by guest blogger Renee James, humorist and blogger
Today’s quiz has no right or wrong answer—but it has only two possible responses: Would you rather be depressed at the country club or happy at the municipal golf course? Please answer that honestly, and keep your answer in mind as you read on…
Congratulations to every parent about to send a high-school graduate off to college this year. Good job! I’m sure that coveted acceptance took countless hours, not to mention the miles on the road or in the air, or all the pressure, work, effort, and preparation—for you. You’ve earned it! May your child flourish and continue to make you proud by meeting (and exceeding) all your expectations.
But I beg you, please, consider this: According to writers, psychologists, and academic counselors who know much more than I, parents who demand excellence and create the one and only road to “success” for their children are quite possibly doing a great deal of damage along the way. And by damage, I don’t mean their children are exhausted or going through a tormented period of adolescence. Far from it. I offer the following results from a study conducted by the American College Health Association in 2013:
They surveyed 100,000 college students from 153 different campuses (in all 50 states, including small liberal arts colleges and large research universities, religious, and nonreligious institutions, small to medium-sized to very large schools) about their health. At some point over the past 12 months:
- 84.3 percent felt overwhelmed by all they had to do
- 60.5 percent felt very sad
- 57 percent felt very lonely
- 51.3 percent felt overwhelming anxiety
- 8 percent seriously considered suicide.
What the…what? Thirty-five years past my degree, I remember some anxious moments when the academic workload felt enormous, but these numbers are sobering.
“Very sad,” “very lonely,” “overwhelming anxiety,” and “seriously considering suicide?” Tragic. Adding to that, studies show a correlation between these feelings in young people and the overbearing involvement of parents who make decision after decision after decision for them, under the guise of “helping.”
It’s not helping. It’s paralyzing. It’s debilitating. It creates young people who have never confronted a conflict on their own. They’ve never resolved a challenge without formidable backup. They’ve never experienced a moment of failure—not one—and have no earthly idea how to comprehend the concept. I could go on and on, but I won’t. Plenty of articles and books offer information about the effects of “helicopter parenting“ on young people.
For the women and men who navigated the long road of parenthood with grace and skill and checked off all of society’s boxes as their children became adults, I’m in awe of you. For the rest of us—no experts required; no more studies to quote—I offer this: Doesn’t it sometimes feel like we’ve taken a detour into unrecognizable places that never appear on the Parent Superhighway Map? And while we head down this unfamiliar and unwelcome “alternate route,” our young adults keep saying things like, “Just because you don’t recognize the road doesn’t mean it won’t come out on the other side!” They could be absolutely correct. Or not. That’s the problem. This particular detour could take us very far from the planned destination. Then what? They want us to accept it anyway, and have faith.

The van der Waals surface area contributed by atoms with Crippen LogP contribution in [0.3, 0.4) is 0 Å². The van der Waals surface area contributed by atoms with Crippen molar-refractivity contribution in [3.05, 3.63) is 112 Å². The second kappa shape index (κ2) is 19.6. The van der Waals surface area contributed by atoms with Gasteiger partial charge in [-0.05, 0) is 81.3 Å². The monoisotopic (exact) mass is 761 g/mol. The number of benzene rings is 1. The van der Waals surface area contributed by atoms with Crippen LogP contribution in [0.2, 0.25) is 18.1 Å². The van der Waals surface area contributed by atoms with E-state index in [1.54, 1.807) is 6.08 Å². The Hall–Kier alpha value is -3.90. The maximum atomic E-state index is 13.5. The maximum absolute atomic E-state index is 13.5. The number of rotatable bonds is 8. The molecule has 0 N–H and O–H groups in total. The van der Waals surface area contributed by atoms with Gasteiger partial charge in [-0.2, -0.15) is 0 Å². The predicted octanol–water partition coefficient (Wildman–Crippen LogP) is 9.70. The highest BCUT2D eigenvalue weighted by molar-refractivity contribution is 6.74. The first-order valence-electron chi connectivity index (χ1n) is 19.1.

It isn’t easy to watch a young person you love more than life spurn your well-planned, time-tested path for their lives. In fact, it may be one of the hardest things a parent ever has to do. You may never stop questioning their route, but somewhere along the way, you may want to stop obsessing over it.
Here’s a tip I’ve found helpful at times like these to help me do just that: This isn’t about me.
The choices our children make will work or they won’t. If they work, those choices offer day-to-day life that has its “wabi-sabi” elements, and amidst its imperfections, feels mostly comfortable and rewarding. That’s fantastic. If they don’t, they will leave the kids feeling frustrated, anxious, and troubled. At that point, their choices may need re-thinking, and maybe different ones get made (perhaps painfully, perhaps with some measure of chagrin.) But if you’ve raised someone with even a modicum of “executive function” (another skill depleted by helicopter parenting), he or she will figure out what to do and how to confront any challenges that may emerge as a result of the decisions he or she has made. And bonus: That’s a very good thing—for the child, for you, and for society as a whole.
So I’m back to my original question: The country club or the public course—this time for your child? Suppose everything goes according to plan and your children achieve the success you imagine for them…but that journey to the top leaves them unhappy and unfulfilled. At this point, the question for you has to be, “Did I really do a ‘good job’?”
I’d rather be part of a small group of parents who admit they have almost no idea what they’re doing (but do it anyway, despite their uncertainty) than a horde of parents who claim they do—and march forward without a moment of doubt. I also need to work on embracing (well, at least accepting) those unanticipated detours along the way.
Renee A. James works at Rodale Inc. and wrote an award-winning op-ed column for The Morning Call, the Allentown, Pennsylvania, newspaper, for almost 10 years. Her essays were included in the humor anthology, 101 Damnations: A Humorists’ Tour of Personal Hells (Thomas Dunne Books, 2002), and are also found online at Jewish World Review and The Daily Caller. She invites you to Like her Facebook page, where she celebrates—and broods about—life on a regular basis, mostly as a voice in the crowd that shouts, “Really? You’re kidding me, right?” (or wants to, anyway), and she welcomes your suggestions, comments, and feedback to the mix.